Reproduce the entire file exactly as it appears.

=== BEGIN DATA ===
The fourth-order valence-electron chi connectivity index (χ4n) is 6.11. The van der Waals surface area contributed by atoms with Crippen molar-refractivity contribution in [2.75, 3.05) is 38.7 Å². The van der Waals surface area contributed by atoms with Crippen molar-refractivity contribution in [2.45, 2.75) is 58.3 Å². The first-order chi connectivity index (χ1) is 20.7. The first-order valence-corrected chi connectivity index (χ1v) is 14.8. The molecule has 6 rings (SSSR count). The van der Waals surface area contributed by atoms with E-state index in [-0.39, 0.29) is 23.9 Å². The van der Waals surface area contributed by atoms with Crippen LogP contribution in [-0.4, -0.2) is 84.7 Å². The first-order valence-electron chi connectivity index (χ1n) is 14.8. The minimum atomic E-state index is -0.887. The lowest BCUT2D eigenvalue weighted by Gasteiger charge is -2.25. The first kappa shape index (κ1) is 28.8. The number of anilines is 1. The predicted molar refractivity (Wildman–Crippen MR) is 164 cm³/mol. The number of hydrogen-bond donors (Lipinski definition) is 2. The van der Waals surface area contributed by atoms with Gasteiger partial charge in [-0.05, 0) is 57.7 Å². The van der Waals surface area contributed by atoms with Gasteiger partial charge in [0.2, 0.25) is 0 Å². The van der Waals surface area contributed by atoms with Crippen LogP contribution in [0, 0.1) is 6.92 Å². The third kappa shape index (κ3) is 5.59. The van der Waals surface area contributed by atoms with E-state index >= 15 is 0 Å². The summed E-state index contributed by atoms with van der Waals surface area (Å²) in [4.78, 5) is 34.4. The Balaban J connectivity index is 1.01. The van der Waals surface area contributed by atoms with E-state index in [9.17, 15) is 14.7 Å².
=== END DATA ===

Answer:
The fourth-order valence-electron chi connectivity index (χ4n) is 6.11. The van der Waals surface area contributed by atoms with Crippen molar-refractivity contribution in [2.75, 3.05) is 38.7 Å². The van der Waals surface area contributed by atoms with Crippen molar-refractivity contribution in [2.45, 2.75) is 58.3 Å². The first-order chi connectivity index (χ1) is 20.7. The first-order valence-corrected chi connectivity index (χ1v) is 14.8. The molecule has 6 rings (SSSR count). The van der Waals surface area contributed by atoms with E-state index in [-0.39, 0.29) is 23.9 Å². The van der Waals surface area contributed by atoms with Crippen LogP contribution in [-0.4, -0.2) is 84.7 Å². The first-order valence-electron chi connectivity index (χ1n) is 14.8. The minimum atomic E-state index is -0.887. The lowest BCUT2D eigenvalue weighted by Gasteiger charge is -2.25. The first kappa shape index (κ1) is 28.8. The number of anilines is 1. The predicted molar refractivity (Wildman–Crippen MR) is 164 cm³/mol. The number of hydrogen-bond donors (Lipinski definition) is 2. The van der Waals surface area contributed by atoms with Gasteiger partial charge in [-0.05, 0) is 57.7 Å². The van der Waals surface area contributed by atoms with Gasteiger partial charge in [0.2, 0.25) is 0 Å². The van der Waals surface area contributed by atoms with Crippen LogP contribution in [0, 0.1) is 6.92 Å². The third kappa shape index (κ3) is 5.59. The van der Waals surface area contributed by atoms with E-state index >= 15 is 0 Å². The summed E-state index contributed by atoms with van der Waals surface area (Å²) in [4.78, 5) is 34.4. The Balaban J connectivity index is 1.01. The van der Waals surface area contributed by atoms with E-state index in [9.17, 15) is 14.7 Å².